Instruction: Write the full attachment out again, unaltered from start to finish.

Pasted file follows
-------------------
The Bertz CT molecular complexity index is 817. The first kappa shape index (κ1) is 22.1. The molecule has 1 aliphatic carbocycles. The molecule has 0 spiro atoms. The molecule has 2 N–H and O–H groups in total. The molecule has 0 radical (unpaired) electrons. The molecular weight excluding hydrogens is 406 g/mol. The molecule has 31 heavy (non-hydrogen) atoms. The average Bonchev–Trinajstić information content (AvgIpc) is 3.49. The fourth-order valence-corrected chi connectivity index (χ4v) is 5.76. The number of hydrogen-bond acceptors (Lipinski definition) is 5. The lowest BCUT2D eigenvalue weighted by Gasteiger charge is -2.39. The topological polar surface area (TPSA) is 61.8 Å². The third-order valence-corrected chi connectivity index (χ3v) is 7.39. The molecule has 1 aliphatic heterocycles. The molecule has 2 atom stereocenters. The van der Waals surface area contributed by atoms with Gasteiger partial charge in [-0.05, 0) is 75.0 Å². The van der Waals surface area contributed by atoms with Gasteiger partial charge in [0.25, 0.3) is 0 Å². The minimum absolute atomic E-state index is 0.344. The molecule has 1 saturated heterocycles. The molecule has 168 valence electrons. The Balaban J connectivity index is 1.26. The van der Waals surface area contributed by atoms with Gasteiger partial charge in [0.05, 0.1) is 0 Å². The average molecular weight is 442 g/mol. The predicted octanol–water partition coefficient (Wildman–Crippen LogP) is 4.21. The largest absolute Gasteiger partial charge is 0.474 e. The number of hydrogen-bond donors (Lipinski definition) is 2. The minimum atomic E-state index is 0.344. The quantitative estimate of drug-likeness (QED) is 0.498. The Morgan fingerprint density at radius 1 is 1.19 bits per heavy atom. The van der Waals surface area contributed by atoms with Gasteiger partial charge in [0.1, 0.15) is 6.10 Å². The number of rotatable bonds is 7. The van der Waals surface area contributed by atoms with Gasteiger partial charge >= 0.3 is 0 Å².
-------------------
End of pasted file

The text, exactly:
The Bertz CT molecular complexity index is 817. The first kappa shape index (κ1) is 22.1. The molecule has 1 aliphatic carbocycles. The molecule has 0 spiro atoms. The molecule has 2 N–H and O–H groups in total. The molecule has 0 radical (unpaired) electrons. The molecular weight excluding hydrogens is 406 g/mol. The molecule has 31 heavy (non-hydrogen) atoms. The average Bonchev–Trinajstić information content (AvgIpc) is 3.49. The fourth-order valence-corrected chi connectivity index (χ4v) is 5.76. The number of hydrogen-bond acceptors (Lipinski definition) is 5. The lowest BCUT2D eigenvalue weighted by Gasteiger charge is -2.39. The topological polar surface area (TPSA) is 61.8 Å². The third-order valence-corrected chi connectivity index (χ3v) is 7.39. The molecule has 1 aliphatic heterocycles. The molecule has 2 atom stereocenters. The van der Waals surface area contributed by atoms with Gasteiger partial charge in [-0.05, 0) is 75.0 Å². The van der Waals surface area contributed by atoms with Gasteiger partial charge in [0.25, 0.3) is 0 Å². The minimum absolute atomic E-state index is 0.344. The molecule has 1 saturated heterocycles. The molecule has 168 valence electrons. The Balaban J connectivity index is 1.26. The van der Waals surface area contributed by atoms with Gasteiger partial charge in [0.05, 0.1) is 0 Å². The average molecular weight is 442 g/mol. The predicted octanol–water partition coefficient (Wildman–Crippen LogP) is 4.21. The largest absolute Gasteiger partial charge is 0.474 e. The number of hydrogen-bond donors (Lipinski definition) is 2. The minimum atomic E-state index is 0.344. The quantitative estimate of drug-likeness (QED) is 0.498. The Morgan fingerprint density at radius 1 is 1.19 bits per heavy atom. The van der Waals surface area contributed by atoms with Gasteiger partial charge in [0.1, 0.15) is 6.10 Å². The number of rotatable bonds is 7. The van der Waals surface area contributed by atoms with Gasteiger partial charge >= 0.3 is 0 Å².